Mother Nature has Moore, Okla., residents wondering yet again, why here?
The bedroom community south of downtown Oklahoma City is in the heart of the nation’s so-called tornado alley and has been a frequent target for twisters. Of the nine funnels to hit between 1998 and 2013, four of them were big enough to claim lives and cause catastrophic damage.
On Wednesday, as an unusually slow U.S. tornado season got off to a violent start, it happened again.
For 12 minutes during the evening commute, a tornado packing winds estimated at 100 mph tore through the storm-tested town. Electrician Dean Mitchell and two of his colleagues were driving home from a job site when the twister trapped them and other drivers on Interstate 35 in Moore.
“It’s like right in front of us,” one of the men exclaims on a video that Mitchell posted to Facebook. “Look! Look! Get away from the window!”
The men shout and swear as wind rocks their van and pounds it with debris. Then their camera captures a tractor-trailer being toppled just two lanes over.
“It’s going past us. We’re all right,” one of them says, more than 30 harrowing seconds later.
No lives were lost in Moore on Wednesday, but a handful of people were treated for injuries. Homes, schools, cars and businesses suffered significant damage. Winds even brought down a radio station’s iconic transmission towers.
Social media users were quick to comment on the eerie similarities between the path of the storm this week and the 14-mile-long path of the 1-mile-wide monster twister that ravaged the region in 2013.
“You can see the path where the May 20, 2013, tornado went through... scary!” Allison said.
“If you know what you're looking for you can see the path of the last one,” JD commented.
“It looks like tornadoes have an attraction to Moore,” JW Groningen wrote.
Yahoo News national correspondent and Oklahoma native Holly Bailey writes that Moore’s streak of bad luck has prompted some to call the town the “tornado alley of tornado alley.”
Even renowned tornado researcher Tom Grazulis woke up Thursday morning asking himself, “Why Moore?"
“Well, there is no answer to that question,” Grazulis told Yahoo News. “Tornadoes are extremely hard to pin down.”
The longtime meteorologist, author and founder of the Tornado Project database said that anything at this point would be a hunch. Historically, the most intense twisters used to strike northwest of Oklahoma City. Now those storms, he said, seem to track southeast of the capital city.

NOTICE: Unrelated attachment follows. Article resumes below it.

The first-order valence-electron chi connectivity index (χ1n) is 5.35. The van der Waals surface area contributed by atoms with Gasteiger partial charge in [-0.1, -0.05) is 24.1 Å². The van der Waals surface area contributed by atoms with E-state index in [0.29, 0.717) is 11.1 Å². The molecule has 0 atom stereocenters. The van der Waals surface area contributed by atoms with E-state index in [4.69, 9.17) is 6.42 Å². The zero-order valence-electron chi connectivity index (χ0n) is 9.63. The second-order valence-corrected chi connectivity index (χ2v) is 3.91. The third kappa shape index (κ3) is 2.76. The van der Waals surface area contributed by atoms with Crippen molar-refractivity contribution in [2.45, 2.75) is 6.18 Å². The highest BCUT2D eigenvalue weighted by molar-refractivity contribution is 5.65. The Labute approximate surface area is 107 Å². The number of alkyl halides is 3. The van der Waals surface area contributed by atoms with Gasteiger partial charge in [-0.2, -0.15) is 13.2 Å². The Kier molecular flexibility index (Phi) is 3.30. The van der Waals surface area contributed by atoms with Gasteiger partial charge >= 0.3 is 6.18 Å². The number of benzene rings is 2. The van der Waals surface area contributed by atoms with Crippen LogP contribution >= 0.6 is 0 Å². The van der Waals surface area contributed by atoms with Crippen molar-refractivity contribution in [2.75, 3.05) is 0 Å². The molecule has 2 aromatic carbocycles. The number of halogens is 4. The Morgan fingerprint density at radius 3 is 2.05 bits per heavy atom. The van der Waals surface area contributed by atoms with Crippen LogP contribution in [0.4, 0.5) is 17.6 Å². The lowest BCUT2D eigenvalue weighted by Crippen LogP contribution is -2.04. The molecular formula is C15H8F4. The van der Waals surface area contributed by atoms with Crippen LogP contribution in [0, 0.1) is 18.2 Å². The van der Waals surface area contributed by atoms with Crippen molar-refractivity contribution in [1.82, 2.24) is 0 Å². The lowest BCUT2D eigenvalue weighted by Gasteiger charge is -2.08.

Whether that’s due to climate change or random clustering is anyone’s guess, Grazulis said.
“If you flip coins, you’ll get so many in a row. Then you won’t get any in a row,” he said. “It’s a tough one.”
While most in Moore expect more than their fair share of severe weather, Wednesday’s twister caught several residents by surprise.
Angela Madory, 43, had kept an eye on weather conditions all day.
“The worst was forecast to be north of Oklahoma City,” said the wife and mother of three. “Nobody had said it’s gonna hit Moore. Then all of a sudden, there’s a tornado on the ground in Moore.”
She was scrambling to get to church but retreated back inside her house.
Local TV news helicopters followed the thunderstorms as they moved through the area. KFOR meteorologist Mike Morgan was live with rotating clouds displayed on a big screen behind him when the twister dropped.
“That’s a tornado, folks,” Morgan urgently told his viewers.
As the station’s helicopter pilot and storm spotter worked to plot the twister’s location, Morgan cut back in.
“Moore folks!” he shouted. “There’s no tornado warning from the weather service, but I promise you that this is a tornado on the ground.”
The National Weather Service in nearby Norman issued the first tornado warning at 6:41 p.m., six minutes after a police officer spotted the twister near where Oklahoma City and Moore meet.
The NWS issues forecast warnings, but it is up to cities to sound local sirens. It was still unclear on Thursday which parts of Moore did or did not hear sirens. Rick Smith, NWS warning coordination meteorologist, told the Oklahoman that officials would investigate public concerns about what happened when.
“This is a very legitimate question, and one every one of us is concerned with. We have family, too. Everyone in this office lives near or has family in the area,” Smith told the newspaper.
Thursday afternoon, the weather service issued a written statement calling what happened “complicated.”
“The storms that produced the damage are difficult to anticipate and extremely difficult to warn for,” the statement reads. “They are not uncommon in Oklahoma. Fortunately, tornadoes that happen in these scenarios represent the lower end of the tornado intensity spectrum and don’t pose the same dangers when compared to the tornadoes we saw back in May 2013.”
Madory, who lives on the east side of Moore, was thankful that the sirens did sound by the time the twister reached her end of town.
“It was crazy,” she said. “It’s like we’re the bull's-eye.”
But is another direct hit enough to cause her to leave?
“No way — I love it here!” she said.
Jason Sickles is a reporter for Yahoo. Follow him on Twitter (@jasonsickles).